Thee Sixpence

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Thee Sixpence are most noted by collectors as the group that, with some lineup changes, evolved into Strawberry Alarm Clock. Before that, they issued four singles in 1966-1967 on the tiny All-American…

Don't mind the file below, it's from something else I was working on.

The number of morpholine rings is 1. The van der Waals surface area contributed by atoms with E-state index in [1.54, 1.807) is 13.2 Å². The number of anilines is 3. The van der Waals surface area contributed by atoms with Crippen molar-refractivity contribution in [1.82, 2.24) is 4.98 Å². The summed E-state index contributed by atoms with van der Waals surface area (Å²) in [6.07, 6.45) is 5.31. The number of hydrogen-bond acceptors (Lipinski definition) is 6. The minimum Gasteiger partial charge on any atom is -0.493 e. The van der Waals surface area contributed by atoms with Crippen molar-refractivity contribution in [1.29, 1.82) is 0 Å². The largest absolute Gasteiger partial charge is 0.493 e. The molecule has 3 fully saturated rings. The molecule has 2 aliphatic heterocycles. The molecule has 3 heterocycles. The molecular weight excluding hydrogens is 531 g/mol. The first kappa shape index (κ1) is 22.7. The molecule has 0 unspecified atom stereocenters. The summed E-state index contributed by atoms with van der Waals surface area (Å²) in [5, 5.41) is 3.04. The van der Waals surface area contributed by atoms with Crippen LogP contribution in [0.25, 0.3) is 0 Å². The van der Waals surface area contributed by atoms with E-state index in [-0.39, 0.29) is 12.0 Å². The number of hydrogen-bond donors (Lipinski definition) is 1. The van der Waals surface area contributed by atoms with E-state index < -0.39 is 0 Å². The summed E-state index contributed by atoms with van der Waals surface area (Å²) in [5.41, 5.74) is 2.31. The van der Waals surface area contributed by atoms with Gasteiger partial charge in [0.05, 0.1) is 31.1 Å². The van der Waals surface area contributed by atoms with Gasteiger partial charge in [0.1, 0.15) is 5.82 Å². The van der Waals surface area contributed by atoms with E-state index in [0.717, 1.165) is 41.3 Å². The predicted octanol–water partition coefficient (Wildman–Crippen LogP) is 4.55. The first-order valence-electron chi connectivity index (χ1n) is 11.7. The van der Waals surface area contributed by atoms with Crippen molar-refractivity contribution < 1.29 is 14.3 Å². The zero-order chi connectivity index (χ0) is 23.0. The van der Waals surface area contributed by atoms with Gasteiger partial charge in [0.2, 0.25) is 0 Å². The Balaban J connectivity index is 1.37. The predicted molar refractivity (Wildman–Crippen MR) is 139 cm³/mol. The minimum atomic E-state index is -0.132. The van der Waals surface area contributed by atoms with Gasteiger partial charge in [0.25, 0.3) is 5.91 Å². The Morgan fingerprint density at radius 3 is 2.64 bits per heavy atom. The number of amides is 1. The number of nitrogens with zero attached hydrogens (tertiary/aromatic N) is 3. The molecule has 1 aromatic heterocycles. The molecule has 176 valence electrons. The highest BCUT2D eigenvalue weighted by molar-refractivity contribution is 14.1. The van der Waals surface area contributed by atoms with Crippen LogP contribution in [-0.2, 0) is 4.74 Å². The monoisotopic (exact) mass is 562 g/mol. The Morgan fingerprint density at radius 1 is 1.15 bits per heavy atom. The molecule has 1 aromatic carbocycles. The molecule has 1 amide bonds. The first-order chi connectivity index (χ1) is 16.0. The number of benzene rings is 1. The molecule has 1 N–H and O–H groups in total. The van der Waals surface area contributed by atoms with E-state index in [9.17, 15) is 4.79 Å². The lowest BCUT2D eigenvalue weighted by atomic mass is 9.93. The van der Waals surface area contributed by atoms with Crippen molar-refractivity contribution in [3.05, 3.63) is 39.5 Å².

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Thee Sixpence are most noted by collectors as the group that, with some lineup changes, evolved into Strawberry Alarm Clock. Before that, they issued four singles in 1966-1967 on the tiny All-American label. These were above-average, though not outstanding songs in the typical raw, foreboding Los Angeles garage-verging-on-psychedelia mode, sounding close in respects to better-produced efforts during the same era by the Chocolate Watch Band, the Seeds, and the Standells. They had the good taste to cover a couple of Love songs, "My Flash on You" and "Can't Explain," and were one of several L.A. bands to take a shot at a hard rock version of "Hey Joe" (which, as it happened, Love had also put on their debut album). Their best song that was not a cover of a well-known tune was "Heartful of Rain," with its characteristic pained snarled vocal, snaky guitar lines, piercing organ, and minor-keyed background harmonies. Just before they released "Incense and Peppermints," their name was changed to Strawberry Alarm Clock; when that single was picked up by Uni, it went to number one and started a whole new career for the band. All of the material from their rare All-American singles (including the "Incense and Peppermints"/"The Birdman of Alkatrash" 45 released under the Strawberry Alarm Clock name and picked up by Uni) was assembled for the CD reissue Step By Step.